Skunk? Definite possibility, but discussion quickly turned into several anectdotal sidebars.

Snapping Turtle? 3rd grader says she saw one in her back yard last summer.Young Fives supports the theory because he heard the snapping sound of a snapping turtle just last night, outside his bedroom window when he was trying to fall asleep. As he told his tale, he snapped his fingers a few times to show how it was done. 3rd grader sneers that snapping turtles don't snap their fingers, because they don't have fingers and he's lying. Mortified by chastisement, Young Fives shuts right up.

Because I'm slightly disturbed, by nature, I could not fight the urge to poke at the process with, "Well, I've seen quite a few raccoons around here...and they loooove duck eggs." After several seconds of silence, Unnamed 2nd Grade Boy confirmed my testimony, which started an entirely new discussion about raccoons. This quickly went no where, however, after it became apparent that most of the participants were confusing Raccoons with Possums.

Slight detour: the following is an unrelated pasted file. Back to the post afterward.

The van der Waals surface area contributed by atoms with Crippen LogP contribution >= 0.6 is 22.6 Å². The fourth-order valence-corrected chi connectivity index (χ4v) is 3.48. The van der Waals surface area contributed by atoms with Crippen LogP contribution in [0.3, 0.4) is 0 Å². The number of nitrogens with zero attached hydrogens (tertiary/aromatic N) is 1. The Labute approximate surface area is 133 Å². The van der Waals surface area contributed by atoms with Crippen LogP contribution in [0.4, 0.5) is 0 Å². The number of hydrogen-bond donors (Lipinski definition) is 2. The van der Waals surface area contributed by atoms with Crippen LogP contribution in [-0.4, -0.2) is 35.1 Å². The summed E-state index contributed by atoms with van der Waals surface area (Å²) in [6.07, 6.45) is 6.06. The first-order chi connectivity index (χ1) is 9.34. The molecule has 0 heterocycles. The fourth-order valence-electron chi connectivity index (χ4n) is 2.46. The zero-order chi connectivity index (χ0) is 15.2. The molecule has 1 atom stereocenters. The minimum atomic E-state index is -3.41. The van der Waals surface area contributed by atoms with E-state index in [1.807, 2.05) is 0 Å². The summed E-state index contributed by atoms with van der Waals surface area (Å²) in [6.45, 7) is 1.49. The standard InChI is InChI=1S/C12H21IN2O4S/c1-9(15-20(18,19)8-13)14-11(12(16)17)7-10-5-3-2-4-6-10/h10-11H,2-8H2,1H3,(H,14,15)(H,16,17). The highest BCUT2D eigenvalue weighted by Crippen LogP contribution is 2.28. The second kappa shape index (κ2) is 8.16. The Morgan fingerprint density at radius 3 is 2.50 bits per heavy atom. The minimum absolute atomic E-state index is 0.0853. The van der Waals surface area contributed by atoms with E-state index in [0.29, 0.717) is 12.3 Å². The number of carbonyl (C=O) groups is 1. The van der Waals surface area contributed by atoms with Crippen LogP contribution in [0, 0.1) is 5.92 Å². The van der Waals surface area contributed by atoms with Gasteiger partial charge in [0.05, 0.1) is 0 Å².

At 4:12, the investigation turned one more time, to Jody. And at 4:15, the jury returned a guilty verdict against her. Jody immediately remanded herself home,in tears.

Case solved?

Not quite.

The above picture was taken after dinner, about 6:30, when a segment of the crime team again gathered on the mound of death. There was more arguing, but I couldn't hear what they were arguing about. I did, however, think a picture was finally in order.

After a while, the group disbanded to join in on more age-appropriate distractions already in play.

But what would a great crime story be without an epilogue?
Like a duck egg frittata without orange sauce.